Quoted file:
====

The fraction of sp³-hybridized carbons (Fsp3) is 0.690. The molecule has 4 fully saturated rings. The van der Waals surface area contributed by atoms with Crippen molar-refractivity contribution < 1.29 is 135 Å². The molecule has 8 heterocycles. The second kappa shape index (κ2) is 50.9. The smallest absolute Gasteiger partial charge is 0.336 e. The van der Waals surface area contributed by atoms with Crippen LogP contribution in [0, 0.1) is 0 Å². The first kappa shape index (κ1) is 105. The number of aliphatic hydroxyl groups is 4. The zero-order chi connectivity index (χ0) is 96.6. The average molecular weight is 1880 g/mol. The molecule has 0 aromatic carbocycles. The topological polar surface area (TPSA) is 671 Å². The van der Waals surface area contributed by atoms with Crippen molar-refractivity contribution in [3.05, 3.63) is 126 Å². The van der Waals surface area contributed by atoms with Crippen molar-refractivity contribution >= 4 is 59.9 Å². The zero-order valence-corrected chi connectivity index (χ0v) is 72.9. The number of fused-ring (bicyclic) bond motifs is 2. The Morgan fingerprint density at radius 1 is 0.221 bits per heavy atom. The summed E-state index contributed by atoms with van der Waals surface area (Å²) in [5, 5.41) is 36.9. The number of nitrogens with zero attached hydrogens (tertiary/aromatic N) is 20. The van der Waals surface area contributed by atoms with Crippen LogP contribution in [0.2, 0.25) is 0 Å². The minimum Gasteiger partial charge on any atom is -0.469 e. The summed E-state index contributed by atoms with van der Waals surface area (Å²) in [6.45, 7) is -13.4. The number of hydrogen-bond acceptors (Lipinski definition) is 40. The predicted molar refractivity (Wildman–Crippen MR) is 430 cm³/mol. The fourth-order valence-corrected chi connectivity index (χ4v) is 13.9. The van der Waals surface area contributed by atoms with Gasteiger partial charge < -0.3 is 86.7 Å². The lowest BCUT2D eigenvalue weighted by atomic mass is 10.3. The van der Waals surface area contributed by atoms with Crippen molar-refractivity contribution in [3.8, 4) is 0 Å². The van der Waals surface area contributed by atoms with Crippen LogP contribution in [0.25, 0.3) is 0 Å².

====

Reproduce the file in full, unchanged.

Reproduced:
The fraction of sp³-hybridized carbons (Fsp3) is 0.690. The molecule has 4 fully saturated rings. The van der Waals surface area contributed by atoms with Crippen molar-refractivity contribution < 1.29 is 135 Å². The molecule has 8 heterocycles. The second kappa shape index (κ2) is 50.9. The smallest absolute Gasteiger partial charge is 0.336 e. The van der Waals surface area contributed by atoms with Crippen LogP contribution in [0, 0.1) is 0 Å². The first kappa shape index (κ1) is 105. The number of aliphatic hydroxyl groups is 4. The zero-order chi connectivity index (χ0) is 96.6. The average molecular weight is 1880 g/mol. The molecule has 0 aromatic carbocycles. The topological polar surface area (TPSA) is 671 Å². The van der Waals surface area contributed by atoms with Crippen molar-refractivity contribution in [3.05, 3.63) is 126 Å². The van der Waals surface area contributed by atoms with Crippen molar-refractivity contribution >= 4 is 59.9 Å². The zero-order valence-corrected chi connectivity index (χ0v) is 72.9. The number of fused-ring (bicyclic) bond motifs is 2. The Morgan fingerprint density at radius 1 is 0.221 bits per heavy atom. The summed E-state index contributed by atoms with van der Waals surface area (Å²) in [5, 5.41) is 36.9. The number of nitrogens with zero attached hydrogens (tertiary/aromatic N) is 20. The van der Waals surface area contributed by atoms with Crippen LogP contribution in [0.2, 0.25) is 0 Å². The minimum Gasteiger partial charge on any atom is -0.469 e. The summed E-state index contributed by atoms with van der Waals surface area (Å²) in [6.45, 7) is -13.4. The number of hydrogen-bond acceptors (Lipinski definition) is 40. The predicted molar refractivity (Wildman–Crippen MR) is 430 cm³/mol. The fourth-order valence-corrected chi connectivity index (χ4v) is 13.9. The van der Waals surface area contributed by atoms with Gasteiger partial charge < -0.3 is 86.7 Å². The lowest BCUT2D eigenvalue weighted by atomic mass is 10.3. The van der Waals surface area contributed by atoms with Crippen molar-refractivity contribution in [3.8, 4) is 0 Å². The van der Waals surface area contributed by atoms with Crippen LogP contribution in [0.25, 0.3) is 0 Å².